The big news of 2004 was the discovery by
scientists of a new and tiny species of human which lived in
Indonesia at the same time as Homo sapiens was
colonising the world.
Homo floresiensis was a one metre-tall
species (three feet) which lived on Flores Island (near Java)
between 95,000 to at least 12,000 years ago. Australian
archaeologists unearthed the bones while digging at a site called
Liang Bua, one of numerous limestone caves on Flores. The remains
of the partial skeleton were found at a depth of 5.9m (nineteen
At first, the researchers thought it was the
body of a child. But further investigation revealed otherwise.
Wear on the teeth and growth lines on the skull confirmed that
it was an adult. Features of the pelvis identified it as
female, and a leg bone confirmed that it walked upright.
The 18,000-year-old specimen, known as Liang
Bua 1 or LB1, was assigned this new species name of Homo
floresiensis. It had long arms and a skull the size of a
large grapefruit. The researchers have since found remains
belonging to six other individuals from the same species. LB1
shared its island with a golden retriever-sized rat, giant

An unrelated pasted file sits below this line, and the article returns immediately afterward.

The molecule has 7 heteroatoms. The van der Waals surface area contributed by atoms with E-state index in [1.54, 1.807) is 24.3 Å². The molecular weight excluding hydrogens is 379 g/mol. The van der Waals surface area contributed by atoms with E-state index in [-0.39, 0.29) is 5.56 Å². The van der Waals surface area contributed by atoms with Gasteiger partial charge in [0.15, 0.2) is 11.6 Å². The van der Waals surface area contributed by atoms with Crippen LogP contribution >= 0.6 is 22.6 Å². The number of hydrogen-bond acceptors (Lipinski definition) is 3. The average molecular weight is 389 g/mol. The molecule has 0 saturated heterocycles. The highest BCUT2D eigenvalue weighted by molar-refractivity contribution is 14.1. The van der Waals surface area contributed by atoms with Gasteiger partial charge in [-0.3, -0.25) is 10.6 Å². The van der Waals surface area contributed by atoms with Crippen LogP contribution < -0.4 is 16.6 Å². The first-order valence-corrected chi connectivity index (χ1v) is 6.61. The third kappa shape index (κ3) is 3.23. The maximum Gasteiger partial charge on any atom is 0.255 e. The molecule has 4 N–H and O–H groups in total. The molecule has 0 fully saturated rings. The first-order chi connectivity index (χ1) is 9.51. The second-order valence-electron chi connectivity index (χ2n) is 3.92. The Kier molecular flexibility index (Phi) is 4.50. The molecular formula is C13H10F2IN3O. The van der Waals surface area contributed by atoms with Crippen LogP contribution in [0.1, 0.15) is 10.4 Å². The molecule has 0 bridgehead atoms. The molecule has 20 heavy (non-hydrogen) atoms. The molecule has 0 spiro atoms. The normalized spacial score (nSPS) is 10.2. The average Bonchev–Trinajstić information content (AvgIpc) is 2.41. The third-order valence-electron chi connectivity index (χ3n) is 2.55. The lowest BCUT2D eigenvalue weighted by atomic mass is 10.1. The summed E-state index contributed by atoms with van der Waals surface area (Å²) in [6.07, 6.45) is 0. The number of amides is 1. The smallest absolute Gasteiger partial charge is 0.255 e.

tortoises, and huge lizards - including Komodo dragons - and
a pony-sized dwarf elephant called stegodon which
floresiensis probably hunted.
According to Chris Stringer, head of human origins
at London's Natural History Museum, the long arms were an intriguing
feature and may even suggest that floresiensis spent much
of its time in the trees. It was not known for certain, but if
there were Komodo dragons about on the ground then floresiensis
may want to be up in the trees with its offspring safe and sound.
This was something for future research to follow up, but the fact
that they had long arms is at least suggestive of such behaviour.
Floresiensis probably evolved from Homo
erectus, whose remains have been discovered on the Indonesian
island of Java. Homo erectus may have arrived on Flores
about one million years ago, evolving its tiny physique in the
isolation provided by the island in response to the local scarcity
What is surprising about this is that this
species must have made it to Flores over open water. Building
craft for travel on water is traditionally thought to have
been beyond the intellectual abilities of erectus, so
perhaps one group managed to use materials provided by nature.
Even more intriguing is the fact that Flores'
modern inhabitants have incredibly detailed legends about the
existence of little people on the island whom they call Ebu
Gogo. The islanders describe the Ebu Gogo as being about one
metre tall, hairy, and prone to 'murmuring' to each other in
some form of language. They were also able to repeat what
islanders said to them in a parrot-like fashion.